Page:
Psychological portraits by Madison Cowles

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Madison Cowles is a painter and graphic designer who started teaching herself to use Photoshop at the age of just 13. Madison freelances and exhibits her work regularly, also selling merchandise such as t-shirts.

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My biggest inspiration comes from emotions and interactions with the people around me. Most of my recent work involves depicting psychological states that I amplify through the use of intense colour and/or patterns. My motivation is to keep growing, learning, and being the best artist and person that I can be. I do my best to always be working. If I’m not making art or thinking about making it, I’m looking at other people’s art.

For any artist, I believe experiencing other art is essential. Browsing museums and galleries, books, even the internet is an amazing resource. I especially enjoy Instagram as well – I follow a few thousand users that are almost all artists and designers. It is a great tool both to market your own work and to also have a constant flow of images and inspiration at your fingertips 24/7.

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I have been drawing ever since I can remember and I started teaching myself web design and how to use Photoshop when I was about 13. I started painting when I was about 17. My very first “customers” were friends with bands. As I got older I got increasingly adept with both digital art in a variety of programs and traditional art in a variety of mediums. I earned a Bachelor of Fine Arts from The University of Texas at San Antonio, where I fell in love with printmaking. I have been exhibiting my artwork consistently since 2010.

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As a graphic designer I have worked for a variety of organisations and clients including stores, restaurants, home health centres, recreation centres, bands, lawyers, and even a billboard company. Right now I am freelancing and taking work as I find it, or as it finds me. I also design and print t-shirts with my designs on them. When it comes to making money from my fine art, I sell my artwork at events and art exhibitions.

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My creative process often begins with an emotion that I feel or a physical sensation I experience. Sometimes certain words or phrases I read or hear can also put me on the path to my next piece. If I’m painting, typically I will assemble the imagery in my head and not make any sketches – I like to let the work intuitively evolve into whatever it needs to be. For printmaking I am slightly more regimented, the initial inspiration is the same, but I usually make a sketch or two and sometimes a colour model if it’s going to be a complex piece.

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My primary processes are screen printing, relief printing, and painting. I use exclusively water based inks and acrylic paint. If I am making designs I usually still make drawings on paper before taking them into Illustrator.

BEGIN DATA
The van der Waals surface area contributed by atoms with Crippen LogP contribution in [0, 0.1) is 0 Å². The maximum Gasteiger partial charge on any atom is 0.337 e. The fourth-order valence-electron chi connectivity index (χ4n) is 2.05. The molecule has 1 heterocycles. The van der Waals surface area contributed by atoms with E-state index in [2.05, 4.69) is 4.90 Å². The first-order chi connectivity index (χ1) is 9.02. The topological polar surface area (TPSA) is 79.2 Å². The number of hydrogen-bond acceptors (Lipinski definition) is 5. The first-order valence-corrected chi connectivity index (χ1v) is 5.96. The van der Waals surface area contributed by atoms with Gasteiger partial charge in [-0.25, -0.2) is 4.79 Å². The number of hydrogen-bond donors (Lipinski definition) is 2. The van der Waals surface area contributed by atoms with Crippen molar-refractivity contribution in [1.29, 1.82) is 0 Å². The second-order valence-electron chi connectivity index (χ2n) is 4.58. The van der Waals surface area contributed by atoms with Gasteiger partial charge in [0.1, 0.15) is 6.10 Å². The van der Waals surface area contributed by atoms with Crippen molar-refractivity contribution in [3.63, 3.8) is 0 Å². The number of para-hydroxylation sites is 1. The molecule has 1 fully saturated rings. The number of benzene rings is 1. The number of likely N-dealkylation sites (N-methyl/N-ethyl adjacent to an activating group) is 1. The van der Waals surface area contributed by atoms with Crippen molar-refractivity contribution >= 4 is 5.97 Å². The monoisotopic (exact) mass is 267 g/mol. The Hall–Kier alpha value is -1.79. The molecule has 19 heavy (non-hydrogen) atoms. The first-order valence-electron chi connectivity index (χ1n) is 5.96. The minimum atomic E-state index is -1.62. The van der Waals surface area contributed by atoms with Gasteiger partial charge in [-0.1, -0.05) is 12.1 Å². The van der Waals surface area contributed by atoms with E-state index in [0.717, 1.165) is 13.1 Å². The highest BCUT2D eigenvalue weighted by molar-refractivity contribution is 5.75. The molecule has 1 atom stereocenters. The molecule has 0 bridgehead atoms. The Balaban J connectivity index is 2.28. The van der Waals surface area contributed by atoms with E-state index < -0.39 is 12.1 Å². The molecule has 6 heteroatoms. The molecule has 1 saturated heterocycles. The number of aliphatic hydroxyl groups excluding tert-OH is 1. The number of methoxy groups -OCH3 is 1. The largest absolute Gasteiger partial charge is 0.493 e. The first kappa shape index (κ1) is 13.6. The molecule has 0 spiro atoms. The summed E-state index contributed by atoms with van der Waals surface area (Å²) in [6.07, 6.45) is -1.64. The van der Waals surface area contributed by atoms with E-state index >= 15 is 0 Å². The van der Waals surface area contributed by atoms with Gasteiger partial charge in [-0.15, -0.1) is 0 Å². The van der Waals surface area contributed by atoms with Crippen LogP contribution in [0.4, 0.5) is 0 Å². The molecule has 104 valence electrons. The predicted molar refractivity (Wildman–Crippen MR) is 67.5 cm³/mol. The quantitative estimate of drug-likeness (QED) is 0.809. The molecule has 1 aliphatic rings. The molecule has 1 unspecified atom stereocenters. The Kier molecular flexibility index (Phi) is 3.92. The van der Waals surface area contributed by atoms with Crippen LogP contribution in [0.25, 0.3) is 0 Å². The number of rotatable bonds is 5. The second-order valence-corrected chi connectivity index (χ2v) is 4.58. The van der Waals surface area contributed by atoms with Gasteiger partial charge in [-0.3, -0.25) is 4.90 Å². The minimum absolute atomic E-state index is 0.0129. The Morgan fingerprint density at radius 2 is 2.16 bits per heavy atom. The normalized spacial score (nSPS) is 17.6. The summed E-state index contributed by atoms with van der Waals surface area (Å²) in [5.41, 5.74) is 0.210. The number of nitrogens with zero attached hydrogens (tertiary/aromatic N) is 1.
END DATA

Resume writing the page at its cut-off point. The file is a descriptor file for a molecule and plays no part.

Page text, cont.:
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Right now I work out of my home. I work wherever I can find the space to do so for the particular project I’ve set for myself. I may work in the garage, in the driveway, in our entryway, kitchen, anywhere. Unless I’m in a printmaking studio, I typically work alone. Working with other artists around is fun, but when I get in the zone I tend to block out what’s going on around me and just get down to business. Quite soon I will have my own studio when I begin my MFA candidacy at the University of Kentucky in a couple of months, which is extremely exciting!

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Since I am freelancing at the moment, I love having the freedom to get up and decide what I’m going to work on that day. I have always been pretty good with prioritising and time management, and being my own boss is just so much more relaxing.

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The dream is to be able to support myself and my family exclusively through my artwork and creative projects. I want to exhibit throughout the U.S. and internationally as well. I also want to keep growing my apparel project REVOLTN ANTHM, and start Feral Press with my partner in love and print, Alan Serna. As long as I’m making something, I’ll be happy.

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While I love using the internet and social media as tools to look at art, I would like to also stress the importance of seeing artwork in person. Nothing replaces the experience of being able to get up close to a painting or sculpture and seeing the texture, colour, and light play in person. You can learn so much looking at brush strokes, layers of ink, presentation, even how something is framed. If possible, travel somewhere new and see what kind of art is there! Even if you’re not an artist or don’t know much about art yet, it’s important to support your local art scene. I bet you’ll like it! You will learn more each time you go, and you may even have the opportunity to speak to the artists themselves. The support of the community can be integral motivation for local artists. When the area supports it, the local arts can thrive and grow and become a truly exciting and interesting place for everyone to hang out and expand their horizons.

Learn more about Madison on her website.

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